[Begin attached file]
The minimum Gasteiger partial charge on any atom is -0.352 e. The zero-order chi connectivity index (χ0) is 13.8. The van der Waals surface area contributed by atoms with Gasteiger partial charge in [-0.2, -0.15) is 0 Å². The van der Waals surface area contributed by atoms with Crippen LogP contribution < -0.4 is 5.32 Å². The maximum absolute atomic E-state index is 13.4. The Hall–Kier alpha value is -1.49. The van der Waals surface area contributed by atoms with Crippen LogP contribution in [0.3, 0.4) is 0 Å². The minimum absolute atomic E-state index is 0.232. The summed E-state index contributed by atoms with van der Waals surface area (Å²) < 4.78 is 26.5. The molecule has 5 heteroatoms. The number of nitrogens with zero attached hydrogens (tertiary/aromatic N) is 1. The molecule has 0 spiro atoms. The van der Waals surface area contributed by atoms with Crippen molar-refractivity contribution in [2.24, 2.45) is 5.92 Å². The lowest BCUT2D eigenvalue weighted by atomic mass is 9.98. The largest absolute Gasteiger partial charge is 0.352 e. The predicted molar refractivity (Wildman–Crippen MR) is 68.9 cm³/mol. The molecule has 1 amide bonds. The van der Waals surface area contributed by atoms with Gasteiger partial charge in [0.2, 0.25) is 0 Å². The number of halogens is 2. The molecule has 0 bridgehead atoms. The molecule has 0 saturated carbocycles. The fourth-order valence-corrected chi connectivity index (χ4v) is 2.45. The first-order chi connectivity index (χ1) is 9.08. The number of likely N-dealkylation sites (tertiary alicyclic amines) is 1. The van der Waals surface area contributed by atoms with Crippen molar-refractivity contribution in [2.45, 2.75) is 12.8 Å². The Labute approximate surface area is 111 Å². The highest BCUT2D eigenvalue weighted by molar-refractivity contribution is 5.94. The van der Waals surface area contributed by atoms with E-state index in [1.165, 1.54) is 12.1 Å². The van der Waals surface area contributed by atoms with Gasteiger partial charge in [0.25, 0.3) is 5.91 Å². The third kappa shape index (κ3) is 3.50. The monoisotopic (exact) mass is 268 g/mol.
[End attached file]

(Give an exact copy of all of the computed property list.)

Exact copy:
The minimum Gasteiger partial charge on any atom is -0.352 e. The zero-order chi connectivity index (χ0) is 13.8. The van der Waals surface area contributed by atoms with Gasteiger partial charge in [-0.2, -0.15) is 0 Å². The van der Waals surface area contributed by atoms with Crippen LogP contribution < -0.4 is 5.32 Å². The maximum absolute atomic E-state index is 13.4. The Hall–Kier alpha value is -1.49. The van der Waals surface area contributed by atoms with Crippen LogP contribution in [0.3, 0.4) is 0 Å². The minimum absolute atomic E-state index is 0.232. The summed E-state index contributed by atoms with van der Waals surface area (Å²) < 4.78 is 26.5. The molecule has 5 heteroatoms. The number of nitrogens with zero attached hydrogens (tertiary/aromatic N) is 1. The molecule has 0 spiro atoms. The van der Waals surface area contributed by atoms with Crippen molar-refractivity contribution in [2.24, 2.45) is 5.92 Å². The lowest BCUT2D eigenvalue weighted by atomic mass is 9.98. The largest absolute Gasteiger partial charge is 0.352 e. The predicted molar refractivity (Wildman–Crippen MR) is 68.9 cm³/mol. The molecule has 1 amide bonds. The van der Waals surface area contributed by atoms with Gasteiger partial charge in [0.2, 0.25) is 0 Å². The number of halogens is 2. The molecule has 0 bridgehead atoms. The molecule has 0 saturated carbocycles. The fourth-order valence-corrected chi connectivity index (χ4v) is 2.45. The first-order chi connectivity index (χ1) is 9.08. The number of likely N-dealkylation sites (tertiary alicyclic amines) is 1. The van der Waals surface area contributed by atoms with Crippen molar-refractivity contribution in [2.45, 2.75) is 12.8 Å². The Labute approximate surface area is 111 Å². The highest BCUT2D eigenvalue weighted by molar-refractivity contribution is 5.94. The van der Waals surface area contributed by atoms with E-state index in [1.165, 1.54) is 12.1 Å². The van der Waals surface area contributed by atoms with Gasteiger partial charge in [0.25, 0.3) is 5.91 Å². The third kappa shape index (κ3) is 3.50. The monoisotopic (exact) mass is 268 g/mol.